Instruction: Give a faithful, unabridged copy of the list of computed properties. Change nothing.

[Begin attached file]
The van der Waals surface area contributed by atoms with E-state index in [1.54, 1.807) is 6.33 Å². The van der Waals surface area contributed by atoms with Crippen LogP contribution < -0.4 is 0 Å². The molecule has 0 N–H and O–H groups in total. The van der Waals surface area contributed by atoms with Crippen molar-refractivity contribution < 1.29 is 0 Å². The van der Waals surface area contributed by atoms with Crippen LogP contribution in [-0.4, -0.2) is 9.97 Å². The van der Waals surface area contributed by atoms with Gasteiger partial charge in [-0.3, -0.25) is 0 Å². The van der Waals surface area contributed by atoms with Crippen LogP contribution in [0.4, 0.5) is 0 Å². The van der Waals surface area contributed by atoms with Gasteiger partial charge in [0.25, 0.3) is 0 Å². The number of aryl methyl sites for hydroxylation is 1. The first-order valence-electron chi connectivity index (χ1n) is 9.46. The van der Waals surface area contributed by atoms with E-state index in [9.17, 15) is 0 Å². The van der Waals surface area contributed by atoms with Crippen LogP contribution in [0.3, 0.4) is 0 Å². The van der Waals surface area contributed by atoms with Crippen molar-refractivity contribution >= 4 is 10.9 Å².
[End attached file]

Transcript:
The van der Waals surface area contributed by atoms with E-state index in [1.54, 1.807) is 6.33 Å². The van der Waals surface area contributed by atoms with Crippen LogP contribution < -0.4 is 0 Å². The molecule has 0 N–H and O–H groups in total. The van der Waals surface area contributed by atoms with Crippen molar-refractivity contribution < 1.29 is 0 Å². The van der Waals surface area contributed by atoms with Crippen LogP contribution in [-0.4, -0.2) is 9.97 Å². The van der Waals surface area contributed by atoms with Gasteiger partial charge in [-0.3, -0.25) is 0 Å². The van der Waals surface area contributed by atoms with Crippen LogP contribution in [0.4, 0.5) is 0 Å². The van der Waals surface area contributed by atoms with Gasteiger partial charge in [0.25, 0.3) is 0 Å². The number of aryl methyl sites for hydroxylation is 1. The first-order valence-electron chi connectivity index (χ1n) is 9.46. The van der Waals surface area contributed by atoms with E-state index in [9.17, 15) is 0 Å². The van der Waals surface area contributed by atoms with Crippen LogP contribution in [0.3, 0.4) is 0 Å². The van der Waals surface area contributed by atoms with Crippen molar-refractivity contribution >= 4 is 10.9 Å².